GEORGE H. KING, Respondent,
BOWLING GREEN TRUST COMPANY, Appellant.
APPEAL by the defendant, the Bowling Green Trust Company from a judgment of the Supreme Court in favor of the plaintiff, entered in the office of the clerk of the county of New York on the 14th day of February, 1910, upon the verdict of a jury on the first cause of action and upon a verdict directed by the court on the second cause of action, and also from an order entered in said clerk's office on the 18th day of February, 1910, denying the defendant's motion for a new trial made upon the minutes.
John Quinn, for the appellant.
Henry B. Twombly, for the respondent.
On June 20, 1907, the Congregational Church Building Society drew its check on the Mercantile Trust Company of New York for $2,500, payable to the Fourth Congregational Church of San Francisco. The latter opened an account with the California Safe Deposit and Trust Company on September 30, 1907, and on October 24, 1907, the treasurer deposited said check, together with $17.95 in currency, with the said trust company and was credited by the latter with the sum of $2,517.95. The check with other items aggregating $6,473.47 was sent 'for collection and credit' to the defendant and was received by it on the morning of October 30, 1907. The defendant forthwith credited said amount to the California Safe Deposit and Trust Company and on that day presented the check, with other items, to the Mercantile Trust Company and received in payment the latter's check, drawn on the National
Bank of Commerce, which on that day was deposited with the drawee and by it credited to the account of the defendant. At two-fifteen P. M. on said day, San Francisco time, and at five-fifteen P. M., New York time, after the close of banking hours, the California Safe Deposit and Trust Company closed its doors, but the defendant did not learn of that until the following morning. This suit is brought by the plaintiff as assignee of the Fourth Congregational Church of San Francisco to recover the amount of said check, with interest.
Said check, when deposited, was indorsed in blank and the person who deposited it in behalf of the payee testified that no instruction was given the California Safe Deposit and Trust Company at the time. On the pass book delivered to the treasurer of the said church society when the account was opened was the following: 'This bank in receiving out of town checks and other collections, acts only as your agent and does not assume any responsibility beyond due diligence on its part the same as on its own paper,' and on the deposit slip, upon which was entered the said deposit of $2,517.95, was the following: 'In receiving checks on deposit, payable elsewhere than in San Francisco, this bank assumes no responsibility for the failure of any of its direct or indirect collecting agents, and shall only be held liable when proceeds in actual funds or solvent credit shall have come into its possession. Under these conditions items previously credited may be charged back to the depositor's account. In making this deposit the depositor hereby assents to the foregoing conditions.'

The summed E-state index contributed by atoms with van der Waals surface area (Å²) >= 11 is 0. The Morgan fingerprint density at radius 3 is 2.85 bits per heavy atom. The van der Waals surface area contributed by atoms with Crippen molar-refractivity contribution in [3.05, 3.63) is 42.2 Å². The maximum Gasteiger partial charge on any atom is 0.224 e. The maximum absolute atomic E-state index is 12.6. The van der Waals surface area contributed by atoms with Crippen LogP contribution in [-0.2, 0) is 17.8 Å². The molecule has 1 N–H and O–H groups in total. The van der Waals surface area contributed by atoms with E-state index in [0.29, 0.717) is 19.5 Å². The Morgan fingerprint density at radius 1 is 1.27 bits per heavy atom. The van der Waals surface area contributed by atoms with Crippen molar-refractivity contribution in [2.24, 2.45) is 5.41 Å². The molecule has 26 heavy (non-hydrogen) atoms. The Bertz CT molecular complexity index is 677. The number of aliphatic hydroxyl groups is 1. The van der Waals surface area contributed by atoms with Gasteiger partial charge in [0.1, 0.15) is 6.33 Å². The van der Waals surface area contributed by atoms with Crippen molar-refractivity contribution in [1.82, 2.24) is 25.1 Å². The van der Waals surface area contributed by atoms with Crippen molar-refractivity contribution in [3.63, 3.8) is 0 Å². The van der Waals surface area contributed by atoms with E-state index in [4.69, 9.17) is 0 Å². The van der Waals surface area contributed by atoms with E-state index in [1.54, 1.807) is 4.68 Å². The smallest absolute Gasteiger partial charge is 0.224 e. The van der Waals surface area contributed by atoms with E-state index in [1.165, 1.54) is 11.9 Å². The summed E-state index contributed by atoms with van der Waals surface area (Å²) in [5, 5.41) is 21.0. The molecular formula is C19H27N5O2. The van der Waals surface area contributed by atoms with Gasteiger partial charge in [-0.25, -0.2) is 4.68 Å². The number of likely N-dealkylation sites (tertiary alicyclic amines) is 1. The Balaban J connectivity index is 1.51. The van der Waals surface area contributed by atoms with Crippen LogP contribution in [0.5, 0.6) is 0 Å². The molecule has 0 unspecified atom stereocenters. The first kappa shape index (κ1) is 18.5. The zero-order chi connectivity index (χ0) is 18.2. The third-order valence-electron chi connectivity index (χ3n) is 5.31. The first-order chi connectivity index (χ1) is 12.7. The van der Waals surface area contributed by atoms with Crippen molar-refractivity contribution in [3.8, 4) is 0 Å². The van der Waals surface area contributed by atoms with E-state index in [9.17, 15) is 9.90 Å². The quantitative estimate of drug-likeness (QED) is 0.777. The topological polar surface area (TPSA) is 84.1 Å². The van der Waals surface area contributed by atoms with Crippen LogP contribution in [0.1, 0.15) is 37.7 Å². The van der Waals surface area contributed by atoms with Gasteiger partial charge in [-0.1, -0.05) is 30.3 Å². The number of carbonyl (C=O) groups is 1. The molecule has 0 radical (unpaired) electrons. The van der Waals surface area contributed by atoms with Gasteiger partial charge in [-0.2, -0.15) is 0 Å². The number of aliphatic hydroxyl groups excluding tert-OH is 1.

There had been mutual and extensive dealings between the defendant and the California Safe Deposit and Trust Company for some time prior to the transaction in suit. The latter had a checking account with the former and was accustomed to send to it bills for collection and credit in two ways: a, by a so-called cash letter; b, by a so-called collection letter. The two differed only in this, that the latter contained the following, not found in the former, viz.: 'Credit only when paid and report by number or date. Deliver documents only on payment. Do not hold our collections, but return promptly if not honored.' The check in question, with others, was transmitted with a cash letter. Another cash letter was also
received by the defendant from the California Safe Deposit and Trust Company on October 30, 1907, containing an item on Chicago for $12,500, which, however, was not credited because of the fact that it was drawn on an out-of-town bank. Of course, the defendant, upon receiving bills for collection, whether transmitted with a cash or a collection letter, was not obliged immediately upon their receipt and before collection to credit them unless it chose to do so. The defendant did not maintain a checking account with the California Safe Deposit and Trust Company, but it sent bills to the latter for collection. On the morning of October 30, 1907, the checking account of the latter with the defendant was overdrawn $9,645.35. During that day the defendant, in due course of business, paid or certified drafts drawn on that account amounting to $8,392.54, and it sent bills for collection amounting to $293.80. The California Safe Deposit and Trust Company was indebted to the defendant on that day to the amount of $92,478.56 on bills which had theretofore been sent to it for collection, and at the close of business its checking account with the defendant was overdrawn in the sum of $7,069.08.
While the deposit of a bill or check in the ordinary course of business, the depositor receiving a credit against which he can draw, has the effect of transferring the title ( Briggs v. Central Nat. Bank of N.Y. ,89 N.Y. 182; Metropolitan Nat. Bank v. Lloyd, 90 id. 530; Cragie v. Hadley, 99 id. 131), I do not think that was the effect of the original deposit involved in this cases The words on the deposit slip must be read into the contract. If title had at once passed to the California Safe Deposit and Trust Company, it would have had recourse to the depositor only in case the paper was dishonored, but by its contract it assumed no responsibility until it had received actual funds or solvent credit. Up to that time it was, then, merely the agent of the depositor. However, the check was actually credited by the defendant and paid by the drawee during banking hours on the thirtieth of ...